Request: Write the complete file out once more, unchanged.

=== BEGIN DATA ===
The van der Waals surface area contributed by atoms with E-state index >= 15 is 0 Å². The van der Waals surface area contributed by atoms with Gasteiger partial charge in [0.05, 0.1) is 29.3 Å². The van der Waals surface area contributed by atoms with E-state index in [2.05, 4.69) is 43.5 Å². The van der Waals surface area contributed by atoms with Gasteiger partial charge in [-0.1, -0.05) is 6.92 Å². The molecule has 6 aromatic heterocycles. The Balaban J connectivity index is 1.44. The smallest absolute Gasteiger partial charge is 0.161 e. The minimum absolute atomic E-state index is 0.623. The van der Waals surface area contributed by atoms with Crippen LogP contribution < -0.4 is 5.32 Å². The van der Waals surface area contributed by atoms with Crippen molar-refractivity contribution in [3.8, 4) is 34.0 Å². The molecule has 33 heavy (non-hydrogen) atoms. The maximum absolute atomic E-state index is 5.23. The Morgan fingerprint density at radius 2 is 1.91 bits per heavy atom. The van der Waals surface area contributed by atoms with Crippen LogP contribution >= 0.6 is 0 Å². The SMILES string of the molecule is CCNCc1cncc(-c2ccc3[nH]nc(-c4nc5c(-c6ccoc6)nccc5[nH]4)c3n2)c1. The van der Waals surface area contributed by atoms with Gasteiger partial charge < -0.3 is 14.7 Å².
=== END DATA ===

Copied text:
The van der Waals surface area contributed by atoms with E-state index >= 15 is 0 Å². The van der Waals surface area contributed by atoms with Gasteiger partial charge in [0.05, 0.1) is 29.3 Å². The van der Waals surface area contributed by atoms with E-state index in [2.05, 4.69) is 43.5 Å². The van der Waals surface area contributed by atoms with Gasteiger partial charge in [-0.1, -0.05) is 6.92 Å². The molecule has 6 aromatic heterocycles. The Balaban J connectivity index is 1.44. The smallest absolute Gasteiger partial charge is 0.161 e. The minimum absolute atomic E-state index is 0.623. The van der Waals surface area contributed by atoms with Crippen LogP contribution < -0.4 is 5.32 Å². The van der Waals surface area contributed by atoms with Crippen molar-refractivity contribution in [3.8, 4) is 34.0 Å². The molecule has 33 heavy (non-hydrogen) atoms. The maximum absolute atomic E-state index is 5.23. The Morgan fingerprint density at radius 2 is 1.91 bits per heavy atom. The van der Waals surface area contributed by atoms with Crippen LogP contribution >= 0.6 is 0 Å². The SMILES string of the molecule is CCNCc1cncc(-c2ccc3[nH]nc(-c4nc5c(-c6ccoc6)nccc5[nH]4)c3n2)c1. The van der Waals surface area contributed by atoms with Gasteiger partial charge < -0.3 is 14.7 Å².